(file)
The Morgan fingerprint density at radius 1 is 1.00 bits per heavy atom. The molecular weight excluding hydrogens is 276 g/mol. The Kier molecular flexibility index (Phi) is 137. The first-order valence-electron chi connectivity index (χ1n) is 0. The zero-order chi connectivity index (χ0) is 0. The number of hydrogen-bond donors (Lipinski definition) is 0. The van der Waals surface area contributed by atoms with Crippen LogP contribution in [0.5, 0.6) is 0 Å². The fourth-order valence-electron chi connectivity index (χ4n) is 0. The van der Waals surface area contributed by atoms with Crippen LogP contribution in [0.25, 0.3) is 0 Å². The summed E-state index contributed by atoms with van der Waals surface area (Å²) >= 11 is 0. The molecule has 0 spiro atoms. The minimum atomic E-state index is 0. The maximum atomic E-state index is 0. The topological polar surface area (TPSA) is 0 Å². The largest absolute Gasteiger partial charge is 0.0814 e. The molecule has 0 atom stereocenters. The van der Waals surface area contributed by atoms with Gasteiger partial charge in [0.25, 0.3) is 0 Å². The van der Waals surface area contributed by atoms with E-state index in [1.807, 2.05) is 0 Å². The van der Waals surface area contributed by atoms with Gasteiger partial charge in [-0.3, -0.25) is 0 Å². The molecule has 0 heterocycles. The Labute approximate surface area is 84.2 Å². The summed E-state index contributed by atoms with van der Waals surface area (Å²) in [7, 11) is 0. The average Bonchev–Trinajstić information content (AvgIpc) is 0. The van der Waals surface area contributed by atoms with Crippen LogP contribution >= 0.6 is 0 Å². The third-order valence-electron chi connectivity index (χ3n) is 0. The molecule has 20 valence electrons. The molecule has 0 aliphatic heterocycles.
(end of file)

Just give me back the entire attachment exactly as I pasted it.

The Morgan fingerprint density at radius 1 is 1.00 bits per heavy atom. The molecular weight excluding hydrogens is 276 g/mol. The Kier molecular flexibility index (Phi) is 137. The first-order valence-electron chi connectivity index (χ1n) is 0. The zero-order chi connectivity index (χ0) is 0. The number of hydrogen-bond donors (Lipinski definition) is 0. The van der Waals surface area contributed by atoms with Crippen LogP contribution in [0.5, 0.6) is 0 Å². The fourth-order valence-electron chi connectivity index (χ4n) is 0. The van der Waals surface area contributed by atoms with Crippen LogP contribution in [0.25, 0.3) is 0 Å². The summed E-state index contributed by atoms with van der Waals surface area (Å²) >= 11 is 0. The molecule has 0 spiro atoms. The minimum atomic E-state index is 0. The maximum atomic E-state index is 0. The topological polar surface area (TPSA) is 0 Å². The largest absolute Gasteiger partial charge is 0.0814 e. The molecule has 0 atom stereocenters. The van der Waals surface area contributed by atoms with Gasteiger partial charge in [0.25, 0.3) is 0 Å². The van der Waals surface area contributed by atoms with E-state index in [1.807, 2.05) is 0 Å². The van der Waals surface area contributed by atoms with Gasteiger partial charge in [-0.3, -0.25) is 0 Å². The molecule has 0 heterocycles. The Labute approximate surface area is 84.2 Å². The summed E-state index contributed by atoms with van der Waals surface area (Å²) in [7, 11) is 0. The average Bonchev–Trinajstić information content (AvgIpc) is 0. The van der Waals surface area contributed by atoms with Crippen LogP contribution >= 0.6 is 0 Å². The third-order valence-electron chi connectivity index (χ3n) is 0. The molecule has 20 valence electrons. The molecule has 0 aliphatic heterocycles.